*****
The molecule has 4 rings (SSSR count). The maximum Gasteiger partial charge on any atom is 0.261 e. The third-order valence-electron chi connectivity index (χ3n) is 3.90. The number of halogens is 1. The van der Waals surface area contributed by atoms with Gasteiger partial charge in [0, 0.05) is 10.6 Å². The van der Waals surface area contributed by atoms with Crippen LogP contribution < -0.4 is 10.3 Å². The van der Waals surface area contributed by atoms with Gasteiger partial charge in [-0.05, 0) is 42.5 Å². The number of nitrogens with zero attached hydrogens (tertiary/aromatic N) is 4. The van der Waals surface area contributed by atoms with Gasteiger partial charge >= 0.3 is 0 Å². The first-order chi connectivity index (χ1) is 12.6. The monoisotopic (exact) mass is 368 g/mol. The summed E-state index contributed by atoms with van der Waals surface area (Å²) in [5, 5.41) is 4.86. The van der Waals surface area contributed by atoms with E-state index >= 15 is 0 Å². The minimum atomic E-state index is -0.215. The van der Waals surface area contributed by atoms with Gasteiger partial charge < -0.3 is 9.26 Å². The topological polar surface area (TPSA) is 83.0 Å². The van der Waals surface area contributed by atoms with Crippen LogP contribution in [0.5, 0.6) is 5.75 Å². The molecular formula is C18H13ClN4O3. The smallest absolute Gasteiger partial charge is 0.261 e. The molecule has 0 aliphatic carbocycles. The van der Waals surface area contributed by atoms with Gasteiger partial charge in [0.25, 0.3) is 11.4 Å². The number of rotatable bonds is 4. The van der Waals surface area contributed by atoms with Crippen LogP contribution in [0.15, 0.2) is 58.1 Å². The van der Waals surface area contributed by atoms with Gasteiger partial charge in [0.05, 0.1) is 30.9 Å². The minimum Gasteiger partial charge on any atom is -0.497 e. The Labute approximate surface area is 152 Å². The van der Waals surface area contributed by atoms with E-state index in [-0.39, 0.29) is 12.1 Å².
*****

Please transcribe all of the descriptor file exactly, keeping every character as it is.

The molecule has 4 rings (SSSR count). The maximum Gasteiger partial charge on any atom is 0.261 e. The third-order valence-electron chi connectivity index (χ3n) is 3.90. The number of halogens is 1. The van der Waals surface area contributed by atoms with Gasteiger partial charge in [0, 0.05) is 10.6 Å². The van der Waals surface area contributed by atoms with Crippen LogP contribution < -0.4 is 10.3 Å². The van der Waals surface area contributed by atoms with Gasteiger partial charge in [-0.05, 0) is 42.5 Å². The number of nitrogens with zero attached hydrogens (tertiary/aromatic N) is 4. The van der Waals surface area contributed by atoms with Gasteiger partial charge >= 0.3 is 0 Å². The first-order chi connectivity index (χ1) is 12.6. The monoisotopic (exact) mass is 368 g/mol. The summed E-state index contributed by atoms with van der Waals surface area (Å²) in [5, 5.41) is 4.86. The van der Waals surface area contributed by atoms with E-state index >= 15 is 0 Å². The minimum atomic E-state index is -0.215. The van der Waals surface area contributed by atoms with Gasteiger partial charge < -0.3 is 9.26 Å². The topological polar surface area (TPSA) is 83.0 Å². The van der Waals surface area contributed by atoms with Crippen LogP contribution in [0.5, 0.6) is 5.75 Å². The molecular formula is C18H13ClN4O3. The smallest absolute Gasteiger partial charge is 0.261 e. The molecule has 0 aliphatic carbocycles. The van der Waals surface area contributed by atoms with Gasteiger partial charge in [0.25, 0.3) is 11.4 Å². The number of rotatable bonds is 4. The van der Waals surface area contributed by atoms with Crippen LogP contribution in [0.15, 0.2) is 58.1 Å². The van der Waals surface area contributed by atoms with Gasteiger partial charge in [0.05, 0.1) is 30.9 Å². The minimum Gasteiger partial charge on any atom is -0.497 e. The Labute approximate surface area is 152 Å². The van der Waals surface area contributed by atoms with E-state index in [-0.39, 0.29) is 12.1 Å².